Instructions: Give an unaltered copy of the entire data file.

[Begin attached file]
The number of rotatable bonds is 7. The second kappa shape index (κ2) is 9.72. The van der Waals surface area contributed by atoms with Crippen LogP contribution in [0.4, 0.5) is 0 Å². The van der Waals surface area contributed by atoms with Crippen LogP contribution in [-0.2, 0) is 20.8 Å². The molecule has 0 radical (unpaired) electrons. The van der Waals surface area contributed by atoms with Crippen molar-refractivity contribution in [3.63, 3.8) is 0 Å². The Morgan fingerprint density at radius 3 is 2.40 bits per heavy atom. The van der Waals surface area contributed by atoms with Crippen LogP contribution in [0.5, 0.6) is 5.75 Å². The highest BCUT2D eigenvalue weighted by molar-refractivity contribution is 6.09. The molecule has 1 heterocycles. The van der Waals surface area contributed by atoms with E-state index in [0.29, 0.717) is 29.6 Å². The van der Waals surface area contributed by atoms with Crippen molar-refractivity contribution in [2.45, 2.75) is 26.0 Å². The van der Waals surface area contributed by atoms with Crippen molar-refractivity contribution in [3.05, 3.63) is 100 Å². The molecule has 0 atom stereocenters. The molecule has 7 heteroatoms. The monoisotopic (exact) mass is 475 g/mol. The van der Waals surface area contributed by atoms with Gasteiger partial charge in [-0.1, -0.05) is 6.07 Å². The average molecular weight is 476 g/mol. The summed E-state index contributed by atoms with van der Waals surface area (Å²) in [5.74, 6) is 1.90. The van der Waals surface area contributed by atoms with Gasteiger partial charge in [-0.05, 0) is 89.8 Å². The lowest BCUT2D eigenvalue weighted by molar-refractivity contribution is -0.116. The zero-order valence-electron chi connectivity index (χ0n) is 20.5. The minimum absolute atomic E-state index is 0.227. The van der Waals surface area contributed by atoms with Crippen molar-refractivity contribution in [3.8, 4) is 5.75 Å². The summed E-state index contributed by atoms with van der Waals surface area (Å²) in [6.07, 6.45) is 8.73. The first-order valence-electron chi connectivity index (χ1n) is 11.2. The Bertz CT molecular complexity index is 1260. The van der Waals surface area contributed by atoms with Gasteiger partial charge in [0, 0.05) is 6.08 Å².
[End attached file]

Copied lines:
The number of rotatable bonds is 7. The second kappa shape index (κ2) is 9.72. The van der Waals surface area contributed by atoms with Crippen LogP contribution in [0.4, 0.5) is 0 Å². The van der Waals surface area contributed by atoms with Crippen LogP contribution in [-0.2, 0) is 20.8 Å². The molecule has 0 radical (unpaired) electrons. The van der Waals surface area contributed by atoms with Crippen molar-refractivity contribution in [3.63, 3.8) is 0 Å². The Morgan fingerprint density at radius 3 is 2.40 bits per heavy atom. The van der Waals surface area contributed by atoms with Crippen LogP contribution in [0.5, 0.6) is 5.75 Å². The highest BCUT2D eigenvalue weighted by molar-refractivity contribution is 6.09. The molecule has 1 heterocycles. The van der Waals surface area contributed by atoms with E-state index in [0.29, 0.717) is 29.6 Å². The van der Waals surface area contributed by atoms with Crippen molar-refractivity contribution in [2.45, 2.75) is 26.0 Å². The van der Waals surface area contributed by atoms with Crippen molar-refractivity contribution in [3.05, 3.63) is 100 Å². The molecule has 0 atom stereocenters. The molecule has 7 heteroatoms. The monoisotopic (exact) mass is 475 g/mol. The van der Waals surface area contributed by atoms with Gasteiger partial charge in [-0.1, -0.05) is 6.07 Å². The average molecular weight is 476 g/mol. The summed E-state index contributed by atoms with van der Waals surface area (Å²) in [5.74, 6) is 1.90. The van der Waals surface area contributed by atoms with Gasteiger partial charge in [-0.05, 0) is 89.8 Å². The lowest BCUT2D eigenvalue weighted by molar-refractivity contribution is -0.116. The zero-order valence-electron chi connectivity index (χ0n) is 20.5. The minimum absolute atomic E-state index is 0.227. The van der Waals surface area contributed by atoms with Crippen molar-refractivity contribution in [3.8, 4) is 5.75 Å². The summed E-state index contributed by atoms with van der Waals surface area (Å²) in [6.07, 6.45) is 8.73. The first-order valence-electron chi connectivity index (χ1n) is 11.2. The Bertz CT molecular complexity index is 1260. The van der Waals surface area contributed by atoms with Gasteiger partial charge in [0, 0.05) is 6.08 Å².